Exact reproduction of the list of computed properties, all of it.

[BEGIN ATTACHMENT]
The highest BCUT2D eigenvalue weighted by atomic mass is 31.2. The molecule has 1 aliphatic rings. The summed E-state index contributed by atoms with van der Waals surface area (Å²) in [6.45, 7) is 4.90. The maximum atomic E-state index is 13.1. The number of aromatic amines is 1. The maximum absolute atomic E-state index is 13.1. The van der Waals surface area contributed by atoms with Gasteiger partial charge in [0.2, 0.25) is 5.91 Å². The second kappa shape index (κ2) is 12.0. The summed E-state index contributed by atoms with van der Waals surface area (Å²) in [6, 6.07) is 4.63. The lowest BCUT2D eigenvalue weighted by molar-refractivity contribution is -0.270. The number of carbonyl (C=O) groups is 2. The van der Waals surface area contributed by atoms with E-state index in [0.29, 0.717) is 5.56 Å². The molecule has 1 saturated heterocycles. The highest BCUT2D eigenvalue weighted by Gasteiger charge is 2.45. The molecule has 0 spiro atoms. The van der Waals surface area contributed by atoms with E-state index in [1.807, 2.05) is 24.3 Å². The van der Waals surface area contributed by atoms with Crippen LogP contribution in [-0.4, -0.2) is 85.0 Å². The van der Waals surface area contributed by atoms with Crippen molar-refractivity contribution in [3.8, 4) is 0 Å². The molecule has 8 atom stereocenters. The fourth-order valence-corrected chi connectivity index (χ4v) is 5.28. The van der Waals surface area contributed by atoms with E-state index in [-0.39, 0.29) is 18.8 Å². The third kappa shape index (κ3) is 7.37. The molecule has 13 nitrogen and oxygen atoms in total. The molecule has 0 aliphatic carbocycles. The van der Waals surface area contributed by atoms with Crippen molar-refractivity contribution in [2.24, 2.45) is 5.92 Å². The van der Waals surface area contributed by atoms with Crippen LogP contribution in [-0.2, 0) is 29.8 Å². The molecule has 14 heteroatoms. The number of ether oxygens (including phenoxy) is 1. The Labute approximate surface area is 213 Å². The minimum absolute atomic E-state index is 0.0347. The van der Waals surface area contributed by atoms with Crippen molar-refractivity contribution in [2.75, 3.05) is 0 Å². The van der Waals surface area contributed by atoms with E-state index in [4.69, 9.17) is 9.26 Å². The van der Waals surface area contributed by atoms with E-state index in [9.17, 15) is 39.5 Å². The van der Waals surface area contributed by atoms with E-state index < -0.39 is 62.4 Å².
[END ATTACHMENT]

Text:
The highest BCUT2D eigenvalue weighted by atomic mass is 31.2. The molecule has 1 aliphatic rings. The summed E-state index contributed by atoms with van der Waals surface area (Å²) in [6.45, 7) is 4.90. The maximum atomic E-state index is 13.1. The number of aromatic amines is 1. The maximum absolute atomic E-state index is 13.1. The van der Waals surface area contributed by atoms with Gasteiger partial charge in [0.2, 0.25) is 5.91 Å². The second kappa shape index (κ2) is 12.0. The summed E-state index contributed by atoms with van der Waals surface area (Å²) in [6, 6.07) is 4.63. The lowest BCUT2D eigenvalue weighted by molar-refractivity contribution is -0.270. The number of carbonyl (C=O) groups is 2. The van der Waals surface area contributed by atoms with E-state index in [0.29, 0.717) is 5.56 Å². The molecule has 1 saturated heterocycles. The highest BCUT2D eigenvalue weighted by Gasteiger charge is 2.45. The molecule has 0 spiro atoms. The van der Waals surface area contributed by atoms with E-state index in [1.807, 2.05) is 24.3 Å². The van der Waals surface area contributed by atoms with Crippen LogP contribution in [-0.4, -0.2) is 85.0 Å². The van der Waals surface area contributed by atoms with Crippen molar-refractivity contribution in [3.8, 4) is 0 Å². The molecule has 8 atom stereocenters. The fourth-order valence-corrected chi connectivity index (χ4v) is 5.28. The van der Waals surface area contributed by atoms with E-state index in [-0.39, 0.29) is 18.8 Å². The third kappa shape index (κ3) is 7.37. The molecule has 13 nitrogen and oxygen atoms in total. The molecule has 0 aliphatic carbocycles. The van der Waals surface area contributed by atoms with Crippen molar-refractivity contribution in [2.24, 2.45) is 5.92 Å². The van der Waals surface area contributed by atoms with Crippen LogP contribution in [-0.2, 0) is 29.8 Å². The molecule has 14 heteroatoms. The number of ether oxygens (including phenoxy) is 1. The Labute approximate surface area is 213 Å². The minimum absolute atomic E-state index is 0.0347. The van der Waals surface area contributed by atoms with Crippen molar-refractivity contribution in [2.75, 3.05) is 0 Å². The van der Waals surface area contributed by atoms with E-state index in [4.69, 9.17) is 9.26 Å². The van der Waals surface area contributed by atoms with E-state index in [9.17, 15) is 39.5 Å². The van der Waals surface area contributed by atoms with E-state index < -0.39 is 62.4 Å².